We left Mae Sariang and continued on through a day’s driving to the small town of Mae Chaem. Mae Chaem is a quiet place with not much going on, which suited us just fine for an evening. Inexplicably, considering its size, it was also a place in which we continually failed to find our way to whatever restaurant or cafe we were seeking out without first driving around in circles at least three times. We did eventually find food and caffeine, then settled in for the night at the Pamview Hotel (did they just misspell Palmview and let it stick…?).
Come morning we were back on the road and heading east towards Doi Inthanon National Park. At least, we thought we were. Alex, whose sense of direction is usually impeccable, took the lead out of town and I followed him in blind trust. We passed some beautiful valleys filled with wide open farmland and saw men ploughing impossibly steep hillsides. We saw a pickup truck halfway down a hillside where it came to rest after presumably rolling off the edge of the road above, groups of men standing around trying to figure out how to get ‘er back on the road.
What we didn’t see were any signs advertising the National Park which was supposedly on the road ahead. Normally you see such signs as you drive towards one. We stopped, I got out my phone and opened Google Maps. My phone signal and therefore my data cut out, but not before briefly pinging our location on the map. North of Mae Chaem, not east. Yup, we’d driven 18km in the wrong direction. That may not sound like a lot but at our average speed it had taken us about half an hour, and it was a chill morning with no sunlight to warm the air. We turned around and went back to Mae Chaem, an extra unnecessary hour of cold driving, which by now you should know is far from my favourite thing. It was about 10am; we still had a 136km drive ahead of us and a National Park to visit, ideally fitting it all in and arriving in Chaing Mai before dark. We needed to get a move on.
Heading east out of Mae Chaem on the 1192 the sun remained resolutely behind the clouds and it only got cooler the higher our elevation. In such conditions when you’re as unprepared in the apparel department as we were, there is a delicate balance to strike between getting where you want to go in a timely manner, and not turning into a popsicle. More speed = more wind = more shivering and swearing. Our tight schedule meant there was much shivering and swearing. When we finally arrived at the top of Doi Inthanon, my hands were tingling with pins & needles and my back was aching from tensing through the unpleasantness of the previous couple of hours. The kids were also chilled, though not as badly as I; Alex, of course, was absolutely fine.
Fun Fact: if you arrive into Doi Inthanon National Park from the west on road 1192, as we did, then you get in for free. If you arrive from the east you get to pay 300 Baht per person (150 baht for kids). For some reason the checkpoint where you pay the entrance fee is located about 20 metres south of where our road joined the road up to the mountain. Shrug. Saved us 900 Baht, which is about £20 and a significant portion of our daily budget, so we didn’t look that gift horse in the mouth.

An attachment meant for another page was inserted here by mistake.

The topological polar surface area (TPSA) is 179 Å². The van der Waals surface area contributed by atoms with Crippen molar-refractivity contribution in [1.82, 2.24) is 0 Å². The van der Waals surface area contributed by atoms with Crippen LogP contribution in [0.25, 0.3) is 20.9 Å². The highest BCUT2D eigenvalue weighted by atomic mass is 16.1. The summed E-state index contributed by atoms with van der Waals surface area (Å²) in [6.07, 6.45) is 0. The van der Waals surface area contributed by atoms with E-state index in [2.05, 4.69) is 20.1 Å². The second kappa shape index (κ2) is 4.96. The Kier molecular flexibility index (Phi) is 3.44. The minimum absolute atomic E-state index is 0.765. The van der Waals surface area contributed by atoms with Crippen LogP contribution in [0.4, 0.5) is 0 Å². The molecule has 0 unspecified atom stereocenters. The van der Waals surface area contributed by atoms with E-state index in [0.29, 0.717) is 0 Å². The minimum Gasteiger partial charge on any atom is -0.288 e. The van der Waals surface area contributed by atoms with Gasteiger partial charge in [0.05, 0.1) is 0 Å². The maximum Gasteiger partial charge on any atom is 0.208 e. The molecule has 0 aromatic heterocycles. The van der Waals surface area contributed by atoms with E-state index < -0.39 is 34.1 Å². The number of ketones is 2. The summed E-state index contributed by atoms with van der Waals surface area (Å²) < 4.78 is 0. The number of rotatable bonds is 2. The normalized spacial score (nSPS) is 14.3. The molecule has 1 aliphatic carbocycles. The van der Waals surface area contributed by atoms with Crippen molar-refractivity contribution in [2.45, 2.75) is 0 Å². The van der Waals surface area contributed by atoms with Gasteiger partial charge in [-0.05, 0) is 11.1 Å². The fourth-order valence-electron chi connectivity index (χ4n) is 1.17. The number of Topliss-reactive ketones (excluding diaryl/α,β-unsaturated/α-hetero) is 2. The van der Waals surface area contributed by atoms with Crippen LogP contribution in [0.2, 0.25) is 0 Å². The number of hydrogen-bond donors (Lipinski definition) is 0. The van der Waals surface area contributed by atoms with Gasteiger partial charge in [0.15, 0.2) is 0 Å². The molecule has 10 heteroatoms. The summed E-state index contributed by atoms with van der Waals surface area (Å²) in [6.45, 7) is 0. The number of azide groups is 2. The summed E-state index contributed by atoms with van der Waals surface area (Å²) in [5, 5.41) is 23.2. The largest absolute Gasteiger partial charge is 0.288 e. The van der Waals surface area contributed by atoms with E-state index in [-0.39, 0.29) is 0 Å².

We visited the shrine to King Inthanon and then took the obligatory picture with the “Highest Point in Thailand” sign (which isn’t actually at the highest point, the shrine is further up the mountain but whatever…). Too impatient to wait at the end of the queue of others doing the same, we gave up on the money shot and went for an alternative.
After a quick coffee and hot chocolate stop to warm up we got back on the bikes and headed down the mountain. After a few kilometres we pulled into a parking lot, parked up and went in search of a guide. We were at the starting point for the Kew Mae Pan Nature Trail.
The Kaew Mae Pan Nature Trail is a short 2.7km loop for which a local guide is compulsory, at a cost of 200 Baht. Guides can be hired from the headquarters at the trail head and I think it’s pot-luck as to how much, if any, english may be spoken. Our guide was friendly but silent. We were issued bamboo walking sticks and then off we went. We entered the dense evergreen cloud forest, crossing streams and passing a waterfall as we headed ever upwards.
And then the forest just stopped. Walking out into a field, the view opening up in front of me, my jaw dropped. We were above the clouds! When did that happen??
We walked on to a viewpoint and had a rest to take in the panorama in front of us.
The path carried on along the hillside, a steep drop and stunning views off to our right, until we reached a viewpoint looking across the hills to the Phra Mahathat Nophamethanidol and Phra Mahathat Noppholbhumsiri Chedis. The Chedis were built by the Thai Royal Air Force in 1987 and 1992 to honour the King and Queen’s 60th Birthdays, respectively.
And then we were back in the forest, on a path that went up and down, up and down, up and down until finally leading us back to the guide headquarters.
It was an absolutely amazing walk through beautiful and varied landscapes, with wide open vistas and views to die for. There were informative plaques along the way providing interesting details about the ecosystem and landscape around us, so tick off some education for the day as well. If like us, you only have time to do one thing at Doi Inthanon, I’d highly recommend this walk.
It was a great end to a fantastic thirteen day journey around Mae Hong Son Province. We left Doi Inthanon and headed back to Chiang Mai, arriving just as the sun was setting. Our room at Love CNX Guest House was waiting for us and after so long on the move I was looking forward to staying put for a little while.